Mihajlo D. Mesarovic
Mihajlo D. Mesarovic (born July 2, 1928) was a Serbian scientist, professor of Systems Engineering and Mathematics at Case Western Reserve University and pioneer in the field of Mathematical General Systems Theory.
- Since it can be argued that both science and engineering are concerned with the study of real systems and their behavior, it follows that a general theory should be concerned with the study of general systems... It suffices for the present discussion to consider a general system as an abstract analogue or model of a class of real systems. General systems theory is then a theory of general models.
- Mesarovic (1964) cited in: Shatrughna P. Sinha (1991) Instant encyclopaedia of geography. 1. Introduction to geography. Mittal Publications, p. 467
- General systems theory deals with the most fundamental concepts and aspects of systems. Many theories dealing with more specific types of systems (e.g., dynamical systems, automata, control systems, game-theoretic systems, among many others) have been under development for quite some time. General systems theory is concerned with the basic issues common to all these specialized treatments. Also, for truly complex phenomena, such as those found predominantly in the social and biological sciences, the specialized descriptions used in classical theories (which are based on special mathematical structures such as differential or difference equations, numerical or abstract algebras, etc.) do not adequately and properly represent the actual events. Either because of this inadequate match between the events and types of descriptions available or because of the pure lack of knowledge, for many truly complex problems one can give only the most general statements, which are qualitative and too often even only verbal. General systems theory is aimed at providing a description and explanation for such complex phenomena.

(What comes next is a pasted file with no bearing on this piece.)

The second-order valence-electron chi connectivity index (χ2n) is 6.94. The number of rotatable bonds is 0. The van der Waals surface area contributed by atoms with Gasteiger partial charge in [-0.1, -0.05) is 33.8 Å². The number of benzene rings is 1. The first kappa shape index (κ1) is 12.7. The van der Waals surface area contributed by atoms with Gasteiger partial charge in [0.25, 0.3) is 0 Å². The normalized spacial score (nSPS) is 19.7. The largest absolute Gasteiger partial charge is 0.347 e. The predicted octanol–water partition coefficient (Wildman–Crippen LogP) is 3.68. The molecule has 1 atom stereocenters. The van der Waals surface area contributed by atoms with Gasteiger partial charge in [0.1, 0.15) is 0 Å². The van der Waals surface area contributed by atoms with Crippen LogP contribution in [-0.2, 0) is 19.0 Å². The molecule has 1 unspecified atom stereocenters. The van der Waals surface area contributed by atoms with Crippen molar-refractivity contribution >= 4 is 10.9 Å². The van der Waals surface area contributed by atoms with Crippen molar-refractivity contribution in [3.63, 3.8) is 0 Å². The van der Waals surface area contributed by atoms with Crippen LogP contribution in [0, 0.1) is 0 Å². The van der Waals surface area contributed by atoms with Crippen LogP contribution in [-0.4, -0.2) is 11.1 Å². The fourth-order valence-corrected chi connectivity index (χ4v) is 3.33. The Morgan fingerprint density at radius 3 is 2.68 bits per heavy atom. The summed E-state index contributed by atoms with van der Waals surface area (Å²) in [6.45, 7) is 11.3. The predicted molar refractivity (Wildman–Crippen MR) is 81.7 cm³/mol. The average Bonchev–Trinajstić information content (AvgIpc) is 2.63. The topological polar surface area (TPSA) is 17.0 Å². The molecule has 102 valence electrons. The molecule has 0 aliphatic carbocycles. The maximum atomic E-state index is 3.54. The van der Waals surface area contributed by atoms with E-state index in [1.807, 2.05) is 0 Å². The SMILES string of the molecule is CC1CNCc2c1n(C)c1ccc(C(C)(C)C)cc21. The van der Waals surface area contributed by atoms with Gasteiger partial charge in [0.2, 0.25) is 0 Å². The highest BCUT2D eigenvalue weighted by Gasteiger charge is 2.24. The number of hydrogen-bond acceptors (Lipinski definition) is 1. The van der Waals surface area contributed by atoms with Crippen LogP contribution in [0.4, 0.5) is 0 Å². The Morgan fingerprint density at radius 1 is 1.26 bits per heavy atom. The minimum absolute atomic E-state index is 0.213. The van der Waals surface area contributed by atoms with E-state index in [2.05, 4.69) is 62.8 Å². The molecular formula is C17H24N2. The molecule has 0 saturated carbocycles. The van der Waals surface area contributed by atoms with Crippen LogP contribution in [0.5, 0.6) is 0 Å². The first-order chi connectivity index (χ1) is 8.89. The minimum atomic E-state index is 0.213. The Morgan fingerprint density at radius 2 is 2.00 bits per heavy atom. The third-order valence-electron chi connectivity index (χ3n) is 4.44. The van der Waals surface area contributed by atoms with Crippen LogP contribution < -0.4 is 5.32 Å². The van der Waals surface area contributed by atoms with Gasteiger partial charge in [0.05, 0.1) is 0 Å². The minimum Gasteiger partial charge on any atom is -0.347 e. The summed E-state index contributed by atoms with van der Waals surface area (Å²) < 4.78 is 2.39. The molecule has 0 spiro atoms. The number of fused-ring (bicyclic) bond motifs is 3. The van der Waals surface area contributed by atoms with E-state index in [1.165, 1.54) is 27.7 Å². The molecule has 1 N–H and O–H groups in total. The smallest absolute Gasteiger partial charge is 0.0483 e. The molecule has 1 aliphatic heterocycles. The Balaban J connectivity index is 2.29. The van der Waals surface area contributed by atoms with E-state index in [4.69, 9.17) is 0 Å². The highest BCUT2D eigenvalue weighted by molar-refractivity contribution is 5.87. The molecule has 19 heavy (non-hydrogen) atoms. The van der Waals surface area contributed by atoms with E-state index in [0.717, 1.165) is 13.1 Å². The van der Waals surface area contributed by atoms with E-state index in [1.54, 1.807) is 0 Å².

- Mihajlo D. Mesarovic and Y. Takahare (1975) General Systems Theory, Mathematical foundations. Academic Press. Cited in: Franz Pichler, Roberto Moreno Diaz (1993. Computer Aided Systems Theory. p. 134